Revenge porn law (July, 2017)
AN ACT to amend the Code of West Virginia, 1931, as amended, by adding thereto a new section, designated §61-8-28a, relating to creating the offense of nonconsensual disclosure of privately taken images of another that show intimate parts of the depicted person or show the depicted person engaged in sexually explicit conduct; defining terms; setting forth elements of the crime; providing for criminal penalties; providing circumstances in which this section does not apply; and excluding providers of interactive computer services, information services, and telecommunications services from liability under this section. (http://www.wvlegislature.gov/Bill_Text_HTML/2017_SESSIONS/RS/Bills/SB240%20SUB1%20enr.htm)
Be it enacted by the Legislature of West Virginia:
That the Code of West Virginia, 1931, as amended, be amended by adding thereto a new section, designated §61-8-28a, to read as follows:
ARTICLE 8. Crimes against chastity, Morality and decency.
§61-8-28a. Nonconsensual disclosure of private intimate images; definitions; and penalties.
(a) As used in this section:
(1) “Disclose” means to publish, publicly display, distribute, deliver, circulate or disseminate by any means, including, but not limited to, electronic transmission.
(2) “Image” means a photograph, videotape, motion picture film, digital recording or any product of any mechanical or electronic recording process or device that can preserve, for later viewing, a visual image.
(3) “Intimate parts” means a person’s genitalia, pubic area, anus or female post-pubescent breasts.
(4) To “publicly disclose” means to disclose an image to one or more persons other than those persons whom the person depicted understood would view the image at the time it was captured.
(b) No person may knowingly and intentionally disclose, cause to be disclosed or threaten to disclose, with the intent to harass, intimidate, threaten, humiliate, embarrass, or coerce, an image of another which shows the intimate parts of the depicted person or shows the depicted person engaged in sexually explicit conduct which was captured under circumstances where the person depicted had a reasonable expectation that the image would not be publicly disclosed.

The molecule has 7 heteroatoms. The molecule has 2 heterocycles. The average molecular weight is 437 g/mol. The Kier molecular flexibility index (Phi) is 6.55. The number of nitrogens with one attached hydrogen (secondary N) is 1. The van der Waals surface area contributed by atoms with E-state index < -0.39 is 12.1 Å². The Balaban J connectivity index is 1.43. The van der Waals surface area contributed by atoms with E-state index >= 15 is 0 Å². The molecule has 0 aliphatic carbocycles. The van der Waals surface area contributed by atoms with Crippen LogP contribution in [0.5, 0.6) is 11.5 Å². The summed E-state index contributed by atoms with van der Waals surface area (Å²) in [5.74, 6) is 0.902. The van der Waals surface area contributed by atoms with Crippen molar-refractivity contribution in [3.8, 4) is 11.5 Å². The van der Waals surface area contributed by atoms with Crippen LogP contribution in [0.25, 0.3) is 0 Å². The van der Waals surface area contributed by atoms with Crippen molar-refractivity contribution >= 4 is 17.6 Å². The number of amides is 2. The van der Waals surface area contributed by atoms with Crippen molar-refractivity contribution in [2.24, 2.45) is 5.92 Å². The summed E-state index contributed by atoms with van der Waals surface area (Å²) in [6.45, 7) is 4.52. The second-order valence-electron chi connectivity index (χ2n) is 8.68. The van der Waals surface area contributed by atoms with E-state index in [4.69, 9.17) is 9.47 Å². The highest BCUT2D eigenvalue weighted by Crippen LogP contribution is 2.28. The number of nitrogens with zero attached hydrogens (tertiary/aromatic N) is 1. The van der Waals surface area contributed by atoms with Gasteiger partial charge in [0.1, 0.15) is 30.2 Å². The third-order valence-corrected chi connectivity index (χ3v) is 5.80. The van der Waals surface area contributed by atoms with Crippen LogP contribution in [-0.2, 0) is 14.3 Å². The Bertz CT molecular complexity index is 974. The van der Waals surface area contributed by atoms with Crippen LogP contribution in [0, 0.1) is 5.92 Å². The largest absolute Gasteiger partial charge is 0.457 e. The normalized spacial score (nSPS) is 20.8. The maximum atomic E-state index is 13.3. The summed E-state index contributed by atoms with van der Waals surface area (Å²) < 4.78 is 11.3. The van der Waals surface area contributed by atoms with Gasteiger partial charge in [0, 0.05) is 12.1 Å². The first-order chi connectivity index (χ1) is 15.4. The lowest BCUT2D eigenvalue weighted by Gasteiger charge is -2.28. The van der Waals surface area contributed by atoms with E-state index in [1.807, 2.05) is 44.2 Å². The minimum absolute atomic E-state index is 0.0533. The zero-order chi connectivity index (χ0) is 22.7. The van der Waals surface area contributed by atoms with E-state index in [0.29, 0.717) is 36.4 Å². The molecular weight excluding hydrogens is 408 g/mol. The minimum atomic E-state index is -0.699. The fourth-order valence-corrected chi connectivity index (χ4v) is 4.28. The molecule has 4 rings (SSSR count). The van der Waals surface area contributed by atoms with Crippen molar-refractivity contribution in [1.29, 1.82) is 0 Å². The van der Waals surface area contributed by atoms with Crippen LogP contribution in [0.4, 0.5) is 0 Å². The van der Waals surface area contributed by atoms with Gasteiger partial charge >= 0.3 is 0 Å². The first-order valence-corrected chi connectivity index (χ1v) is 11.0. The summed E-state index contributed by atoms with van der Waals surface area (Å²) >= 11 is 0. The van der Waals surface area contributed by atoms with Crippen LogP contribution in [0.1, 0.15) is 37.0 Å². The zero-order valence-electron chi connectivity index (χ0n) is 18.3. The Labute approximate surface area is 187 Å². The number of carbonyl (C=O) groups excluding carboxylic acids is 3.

(c) (1) A person convicted of a violation of subsection (b) of this section is guilty of a misdemeanor and, upon conviction thereof, shall be confined in jail for not more than one year, fined not less than $1,000 nor more than $5,000, or both confined and fined.
(2) Notwithstanding the provisions of subdivision (1) of this subsection, a person convicted of a second or subsequent violation of subsection (b) of this section is guilty of a felony and, upon conviction thereof, shall be imprisoned in a state correctional facility for not more than three years, fined not less than $2,500 nor more than $10,000, or both imprisoned and fined.
(d) The provisions of this section do not apply to:
(1) Images disclosed with the prior written consent of the person depicted;
(2) Images depicting the person voluntarily exposing himself or herself in a public or commercial setting; or
(3) Disclosures made through the reporting of illegal conduct or the lawful and common practices of law enforcement, criminal reporting, legal proceeding or medical treatment.
(e) Nothing in this section shall be construed to impose liability on the provider of an interactive computer service as defined by 47 U. S. C. §230(f)(2), an information service as defined by 47 U. S. C. §153(24), or telecommunications service as defined by 47 U. S. C. §153(53), for content provided by another person.